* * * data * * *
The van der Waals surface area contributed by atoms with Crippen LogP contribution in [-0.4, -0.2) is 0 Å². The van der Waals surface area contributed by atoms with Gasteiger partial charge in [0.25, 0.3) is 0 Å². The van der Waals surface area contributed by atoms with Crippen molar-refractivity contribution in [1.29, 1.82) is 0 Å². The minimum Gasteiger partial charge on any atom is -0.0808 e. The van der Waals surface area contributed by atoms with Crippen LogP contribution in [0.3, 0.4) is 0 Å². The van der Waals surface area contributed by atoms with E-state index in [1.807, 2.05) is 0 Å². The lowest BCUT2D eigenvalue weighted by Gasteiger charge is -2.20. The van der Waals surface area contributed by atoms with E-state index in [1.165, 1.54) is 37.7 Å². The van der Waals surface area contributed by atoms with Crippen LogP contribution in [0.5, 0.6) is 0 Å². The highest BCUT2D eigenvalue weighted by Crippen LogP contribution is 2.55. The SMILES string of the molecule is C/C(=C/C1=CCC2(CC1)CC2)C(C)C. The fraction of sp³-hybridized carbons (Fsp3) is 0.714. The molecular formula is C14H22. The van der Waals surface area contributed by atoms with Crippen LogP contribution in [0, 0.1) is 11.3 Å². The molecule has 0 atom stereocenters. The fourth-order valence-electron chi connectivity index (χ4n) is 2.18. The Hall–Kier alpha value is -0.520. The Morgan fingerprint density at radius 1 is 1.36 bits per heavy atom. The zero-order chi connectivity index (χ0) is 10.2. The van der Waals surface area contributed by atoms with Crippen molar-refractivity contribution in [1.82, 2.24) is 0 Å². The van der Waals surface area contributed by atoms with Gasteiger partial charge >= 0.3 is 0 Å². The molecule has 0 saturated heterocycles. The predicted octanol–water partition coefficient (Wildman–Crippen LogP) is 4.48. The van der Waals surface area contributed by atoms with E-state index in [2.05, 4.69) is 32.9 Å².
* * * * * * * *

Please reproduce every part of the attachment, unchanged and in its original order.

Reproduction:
The van der Waals surface area contributed by atoms with Crippen LogP contribution in [-0.4, -0.2) is 0 Å². The van der Waals surface area contributed by atoms with Gasteiger partial charge in [0.25, 0.3) is 0 Å². The van der Waals surface area contributed by atoms with Crippen molar-refractivity contribution in [1.29, 1.82) is 0 Å². The minimum Gasteiger partial charge on any atom is -0.0808 e. The van der Waals surface area contributed by atoms with Crippen LogP contribution in [0.3, 0.4) is 0 Å². The van der Waals surface area contributed by atoms with E-state index in [1.807, 2.05) is 0 Å². The lowest BCUT2D eigenvalue weighted by Gasteiger charge is -2.20. The van der Waals surface area contributed by atoms with E-state index in [1.165, 1.54) is 37.7 Å². The van der Waals surface area contributed by atoms with Crippen LogP contribution in [0.5, 0.6) is 0 Å². The highest BCUT2D eigenvalue weighted by Crippen LogP contribution is 2.55. The SMILES string of the molecule is C/C(=C/C1=CCC2(CC1)CC2)C(C)C. The fraction of sp³-hybridized carbons (Fsp3) is 0.714. The molecular formula is C14H22. The van der Waals surface area contributed by atoms with Crippen LogP contribution in [0, 0.1) is 11.3 Å². The molecule has 0 atom stereocenters. The fourth-order valence-electron chi connectivity index (χ4n) is 2.18. The Hall–Kier alpha value is -0.520. The Morgan fingerprint density at radius 1 is 1.36 bits per heavy atom. The zero-order chi connectivity index (χ0) is 10.2. The van der Waals surface area contributed by atoms with Crippen molar-refractivity contribution in [1.82, 2.24) is 0 Å². The van der Waals surface area contributed by atoms with Gasteiger partial charge >= 0.3 is 0 Å². The molecule has 0 saturated heterocycles. The predicted octanol–water partition coefficient (Wildman–Crippen LogP) is 4.48. The van der Waals surface area contributed by atoms with E-state index in [2.05, 4.69) is 32.9 Å².